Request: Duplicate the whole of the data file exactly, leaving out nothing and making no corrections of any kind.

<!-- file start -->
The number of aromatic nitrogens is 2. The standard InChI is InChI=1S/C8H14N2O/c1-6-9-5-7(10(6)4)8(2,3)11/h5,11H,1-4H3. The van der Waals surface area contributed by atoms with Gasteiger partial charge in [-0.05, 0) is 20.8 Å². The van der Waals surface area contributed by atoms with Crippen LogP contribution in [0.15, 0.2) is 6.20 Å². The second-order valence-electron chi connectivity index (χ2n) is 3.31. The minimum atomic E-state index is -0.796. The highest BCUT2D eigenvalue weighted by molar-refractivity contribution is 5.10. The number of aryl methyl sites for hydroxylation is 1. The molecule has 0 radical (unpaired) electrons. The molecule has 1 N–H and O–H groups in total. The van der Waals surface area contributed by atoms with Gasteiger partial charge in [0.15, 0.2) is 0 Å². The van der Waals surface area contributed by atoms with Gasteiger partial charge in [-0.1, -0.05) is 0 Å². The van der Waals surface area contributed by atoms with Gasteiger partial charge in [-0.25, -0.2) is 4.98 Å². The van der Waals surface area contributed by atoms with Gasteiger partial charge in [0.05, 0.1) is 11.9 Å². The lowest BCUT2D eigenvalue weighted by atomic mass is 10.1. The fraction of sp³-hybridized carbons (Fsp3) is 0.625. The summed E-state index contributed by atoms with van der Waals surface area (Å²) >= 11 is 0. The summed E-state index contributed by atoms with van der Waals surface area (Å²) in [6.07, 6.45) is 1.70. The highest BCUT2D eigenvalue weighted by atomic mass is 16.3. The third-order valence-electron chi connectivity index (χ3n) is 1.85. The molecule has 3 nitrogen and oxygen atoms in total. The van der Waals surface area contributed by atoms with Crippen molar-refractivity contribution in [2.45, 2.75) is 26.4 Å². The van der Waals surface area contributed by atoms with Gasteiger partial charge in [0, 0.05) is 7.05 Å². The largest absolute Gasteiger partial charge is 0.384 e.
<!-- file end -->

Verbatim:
The number of aromatic nitrogens is 2. The standard InChI is InChI=1S/C8H14N2O/c1-6-9-5-7(10(6)4)8(2,3)11/h5,11H,1-4H3. The van der Waals surface area contributed by atoms with Gasteiger partial charge in [-0.05, 0) is 20.8 Å². The van der Waals surface area contributed by atoms with Crippen LogP contribution in [0.15, 0.2) is 6.20 Å². The second-order valence-electron chi connectivity index (χ2n) is 3.31. The minimum atomic E-state index is -0.796. The highest BCUT2D eigenvalue weighted by molar-refractivity contribution is 5.10. The number of aryl methyl sites for hydroxylation is 1. The molecule has 0 radical (unpaired) electrons. The molecule has 1 N–H and O–H groups in total. The van der Waals surface area contributed by atoms with Gasteiger partial charge in [0.15, 0.2) is 0 Å². The van der Waals surface area contributed by atoms with Gasteiger partial charge in [-0.1, -0.05) is 0 Å². The van der Waals surface area contributed by atoms with Gasteiger partial charge in [-0.25, -0.2) is 4.98 Å². The van der Waals surface area contributed by atoms with Gasteiger partial charge in [0.05, 0.1) is 11.9 Å². The lowest BCUT2D eigenvalue weighted by atomic mass is 10.1. The fraction of sp³-hybridized carbons (Fsp3) is 0.625. The summed E-state index contributed by atoms with van der Waals surface area (Å²) >= 11 is 0. The summed E-state index contributed by atoms with van der Waals surface area (Å²) in [6.07, 6.45) is 1.70. The highest BCUT2D eigenvalue weighted by atomic mass is 16.3. The third-order valence-electron chi connectivity index (χ3n) is 1.85. The molecule has 3 nitrogen and oxygen atoms in total. The van der Waals surface area contributed by atoms with Crippen molar-refractivity contribution in [2.45, 2.75) is 26.4 Å². The van der Waals surface area contributed by atoms with Gasteiger partial charge in [0, 0.05) is 7.05 Å². The largest absolute Gasteiger partial charge is 0.384 e.